JCK Kagayaki Cleaver

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Cadillac J

Founding Member
Mar 1, 2011
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Am I the first person to ever pick one of these up? I made a post a while back on the other forum about regrinding the profile to flatten it out a bit, so here are the results of this. Let me just tell you that it took forever to do by hand on my DMT XXC/XC…it took 3 separate occasions and I decided to give up and just use it as is, but found that I really like it like this.

I always thought I would be a cleaver guy, but realized that I like thinner more nimble knives instead. However, the Kagayaki still appealed to me because I didn’t like the tall blade so much of my Suien, and kind of wanted a go-between of a nakiri and cleaver without losing blade length.

Here is the before profile that I thought was too rounded for my tastes.

Also a before size comparison to the regular-sized Suien VC.

Now here is after about 2-3 hours of grinding at a really obtuse angle and even at times 90 degrees to the stone. The picture isn’t that great, but there is now a larger flat spot in the middle and it makes for much better cuts now.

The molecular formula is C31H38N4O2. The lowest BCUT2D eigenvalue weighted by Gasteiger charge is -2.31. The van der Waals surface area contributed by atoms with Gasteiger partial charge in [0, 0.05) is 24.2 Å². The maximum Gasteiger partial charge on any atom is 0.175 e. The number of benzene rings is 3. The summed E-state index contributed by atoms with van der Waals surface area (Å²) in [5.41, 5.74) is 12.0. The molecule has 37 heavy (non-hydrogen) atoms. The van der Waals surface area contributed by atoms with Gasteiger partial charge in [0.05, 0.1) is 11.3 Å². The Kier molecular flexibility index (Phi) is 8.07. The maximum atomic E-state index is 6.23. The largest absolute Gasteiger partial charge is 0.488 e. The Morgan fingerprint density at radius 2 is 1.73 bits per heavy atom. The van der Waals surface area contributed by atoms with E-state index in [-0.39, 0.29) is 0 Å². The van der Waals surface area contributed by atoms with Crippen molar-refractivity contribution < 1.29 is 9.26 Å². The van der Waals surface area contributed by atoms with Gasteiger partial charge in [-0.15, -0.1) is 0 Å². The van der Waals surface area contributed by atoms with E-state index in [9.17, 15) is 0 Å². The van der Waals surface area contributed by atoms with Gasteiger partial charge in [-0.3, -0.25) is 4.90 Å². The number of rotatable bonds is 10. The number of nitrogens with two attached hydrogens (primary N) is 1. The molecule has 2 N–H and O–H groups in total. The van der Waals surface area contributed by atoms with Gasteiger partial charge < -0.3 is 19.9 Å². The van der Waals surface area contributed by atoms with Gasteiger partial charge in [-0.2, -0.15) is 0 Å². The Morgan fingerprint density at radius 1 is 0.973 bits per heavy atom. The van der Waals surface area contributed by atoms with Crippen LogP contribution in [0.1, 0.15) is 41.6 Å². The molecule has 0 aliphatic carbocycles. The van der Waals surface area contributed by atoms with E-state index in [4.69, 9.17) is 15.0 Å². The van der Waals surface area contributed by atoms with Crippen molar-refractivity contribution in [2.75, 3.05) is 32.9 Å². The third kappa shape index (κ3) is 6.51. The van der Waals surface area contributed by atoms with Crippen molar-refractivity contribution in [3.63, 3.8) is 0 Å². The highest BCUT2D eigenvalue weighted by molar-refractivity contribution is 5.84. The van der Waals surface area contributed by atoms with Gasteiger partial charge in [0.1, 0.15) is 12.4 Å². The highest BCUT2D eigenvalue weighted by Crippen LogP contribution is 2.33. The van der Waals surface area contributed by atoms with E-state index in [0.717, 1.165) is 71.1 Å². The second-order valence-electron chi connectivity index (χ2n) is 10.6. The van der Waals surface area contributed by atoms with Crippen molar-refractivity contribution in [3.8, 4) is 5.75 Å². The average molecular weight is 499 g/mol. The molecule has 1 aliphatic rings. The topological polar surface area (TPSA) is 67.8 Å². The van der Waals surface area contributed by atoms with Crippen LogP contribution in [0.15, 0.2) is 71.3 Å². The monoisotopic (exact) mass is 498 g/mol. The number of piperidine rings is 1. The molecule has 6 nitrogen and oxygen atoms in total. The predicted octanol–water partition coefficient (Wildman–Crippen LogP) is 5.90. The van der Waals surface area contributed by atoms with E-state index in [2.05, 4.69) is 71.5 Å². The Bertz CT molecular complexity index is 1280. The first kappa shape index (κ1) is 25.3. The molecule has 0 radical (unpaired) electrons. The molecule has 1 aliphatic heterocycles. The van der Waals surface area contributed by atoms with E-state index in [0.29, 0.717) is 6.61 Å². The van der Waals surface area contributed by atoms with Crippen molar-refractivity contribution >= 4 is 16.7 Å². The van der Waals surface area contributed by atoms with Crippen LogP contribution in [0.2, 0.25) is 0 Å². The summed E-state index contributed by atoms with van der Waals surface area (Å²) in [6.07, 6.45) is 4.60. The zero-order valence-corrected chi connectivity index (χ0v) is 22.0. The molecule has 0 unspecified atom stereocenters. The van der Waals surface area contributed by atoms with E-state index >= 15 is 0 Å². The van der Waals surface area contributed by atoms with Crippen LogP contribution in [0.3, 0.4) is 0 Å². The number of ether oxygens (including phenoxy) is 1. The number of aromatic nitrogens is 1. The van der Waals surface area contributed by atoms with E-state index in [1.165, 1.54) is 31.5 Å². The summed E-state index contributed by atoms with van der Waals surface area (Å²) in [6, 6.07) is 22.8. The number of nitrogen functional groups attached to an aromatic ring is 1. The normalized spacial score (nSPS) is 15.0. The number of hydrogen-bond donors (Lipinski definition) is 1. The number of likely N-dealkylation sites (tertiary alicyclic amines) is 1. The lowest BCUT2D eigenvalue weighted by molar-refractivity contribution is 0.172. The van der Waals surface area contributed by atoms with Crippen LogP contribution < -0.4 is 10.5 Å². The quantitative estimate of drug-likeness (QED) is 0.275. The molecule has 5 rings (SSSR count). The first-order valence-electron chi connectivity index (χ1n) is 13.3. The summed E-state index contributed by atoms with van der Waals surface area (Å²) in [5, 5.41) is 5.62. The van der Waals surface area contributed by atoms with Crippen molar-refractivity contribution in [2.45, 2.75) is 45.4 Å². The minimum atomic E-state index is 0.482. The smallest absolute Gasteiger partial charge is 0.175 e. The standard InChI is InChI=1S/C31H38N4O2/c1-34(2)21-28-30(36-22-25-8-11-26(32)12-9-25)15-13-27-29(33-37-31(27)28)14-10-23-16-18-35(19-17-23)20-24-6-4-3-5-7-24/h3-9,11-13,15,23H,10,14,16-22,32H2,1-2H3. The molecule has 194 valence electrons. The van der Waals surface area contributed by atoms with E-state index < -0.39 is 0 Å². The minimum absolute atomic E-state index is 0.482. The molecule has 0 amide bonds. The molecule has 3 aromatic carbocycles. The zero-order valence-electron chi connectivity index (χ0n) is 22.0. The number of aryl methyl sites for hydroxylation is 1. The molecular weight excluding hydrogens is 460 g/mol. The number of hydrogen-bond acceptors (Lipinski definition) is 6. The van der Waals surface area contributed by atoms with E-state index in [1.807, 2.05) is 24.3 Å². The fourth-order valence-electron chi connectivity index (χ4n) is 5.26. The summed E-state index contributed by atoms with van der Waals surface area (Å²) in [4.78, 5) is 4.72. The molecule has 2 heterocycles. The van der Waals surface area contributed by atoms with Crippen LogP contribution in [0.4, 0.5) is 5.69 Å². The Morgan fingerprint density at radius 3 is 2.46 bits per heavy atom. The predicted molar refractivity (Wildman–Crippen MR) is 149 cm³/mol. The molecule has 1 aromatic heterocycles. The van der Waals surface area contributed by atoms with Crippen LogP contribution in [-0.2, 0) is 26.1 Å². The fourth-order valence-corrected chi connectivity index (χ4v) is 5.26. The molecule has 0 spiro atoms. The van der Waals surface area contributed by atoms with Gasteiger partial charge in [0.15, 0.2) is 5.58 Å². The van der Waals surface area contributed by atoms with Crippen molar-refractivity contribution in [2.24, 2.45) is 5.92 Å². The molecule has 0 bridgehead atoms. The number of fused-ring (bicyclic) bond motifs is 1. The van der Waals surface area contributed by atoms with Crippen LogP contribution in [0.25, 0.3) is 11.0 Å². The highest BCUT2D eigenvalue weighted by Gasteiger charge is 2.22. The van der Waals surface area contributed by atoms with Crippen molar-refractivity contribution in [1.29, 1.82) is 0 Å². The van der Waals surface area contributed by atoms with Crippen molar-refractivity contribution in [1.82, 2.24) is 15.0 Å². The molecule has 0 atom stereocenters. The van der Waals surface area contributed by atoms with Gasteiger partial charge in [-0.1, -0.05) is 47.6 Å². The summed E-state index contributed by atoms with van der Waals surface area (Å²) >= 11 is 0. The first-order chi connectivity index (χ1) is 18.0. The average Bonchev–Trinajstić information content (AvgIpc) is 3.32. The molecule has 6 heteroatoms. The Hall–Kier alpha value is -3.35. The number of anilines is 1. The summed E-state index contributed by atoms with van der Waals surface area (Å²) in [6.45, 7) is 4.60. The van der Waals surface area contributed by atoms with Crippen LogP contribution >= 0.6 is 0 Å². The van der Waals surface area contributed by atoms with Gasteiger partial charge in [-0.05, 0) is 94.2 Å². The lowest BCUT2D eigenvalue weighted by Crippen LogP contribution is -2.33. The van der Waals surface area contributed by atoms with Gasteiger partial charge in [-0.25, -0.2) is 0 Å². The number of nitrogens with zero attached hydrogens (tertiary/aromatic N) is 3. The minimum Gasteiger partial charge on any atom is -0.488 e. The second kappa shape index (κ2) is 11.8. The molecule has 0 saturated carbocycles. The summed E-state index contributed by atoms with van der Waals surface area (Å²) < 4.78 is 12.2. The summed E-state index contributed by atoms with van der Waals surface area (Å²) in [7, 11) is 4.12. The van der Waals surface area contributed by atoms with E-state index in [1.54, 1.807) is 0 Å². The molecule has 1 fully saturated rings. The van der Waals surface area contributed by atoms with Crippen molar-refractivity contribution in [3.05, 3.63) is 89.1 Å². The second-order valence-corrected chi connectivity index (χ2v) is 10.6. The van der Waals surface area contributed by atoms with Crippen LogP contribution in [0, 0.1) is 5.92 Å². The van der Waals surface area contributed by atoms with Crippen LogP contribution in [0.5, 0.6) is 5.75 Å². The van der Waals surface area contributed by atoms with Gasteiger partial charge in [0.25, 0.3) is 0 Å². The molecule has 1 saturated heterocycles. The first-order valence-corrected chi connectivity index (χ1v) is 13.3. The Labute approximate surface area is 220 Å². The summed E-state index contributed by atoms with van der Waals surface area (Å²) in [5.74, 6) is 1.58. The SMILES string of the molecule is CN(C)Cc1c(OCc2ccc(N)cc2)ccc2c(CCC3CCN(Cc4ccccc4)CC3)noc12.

I was planning on selling Kagayaki before, but now I think I will hold onto it. The carbon steel doesn’t seem as pure as the Suien, but it also doesn’t seem as reactive as SK4…not sure what it is, but I would assume it would be better than CCK steel. It takes a great edge though and I’ve been enjoying playing around with it now that the profile suits me better.


Just figured I would post this as no one has seemed to ever mention the JCK Kagayaki before in case anyone was interested in one.
What did you do to keep the blade from heating up during all that grinding?

And I feel you--the center-oriented belly on cleavers drives me batty sometimes. But it does help to cut sushi rolls, so I'm sure there are other reasons for the belly.
I had water on the DMT plates just as I would any other stone, but even without I don't think hand pressure/speed would be able to heat it up enough.

This process made me really want to get a belt grinder of some sort for work like this.
I actually have the KG-30 that I picked up a good while ago. It's a nice cleaver, but I haven't done the work that you did to really try to bring out the performance. In truth, I'm a little ticked I didn't wait a week until Koki had posted it's thinner cousin, the KG-25. As it stands, this guy is a fairly hefty cleaver and feels even heavier due to the relatively short height. I tend to use it for heavier duty tasks, and my CCK or Suein (Thanks J!) for straight veg prep. Still, for $80, which I think was the introductory price, it was a great deal.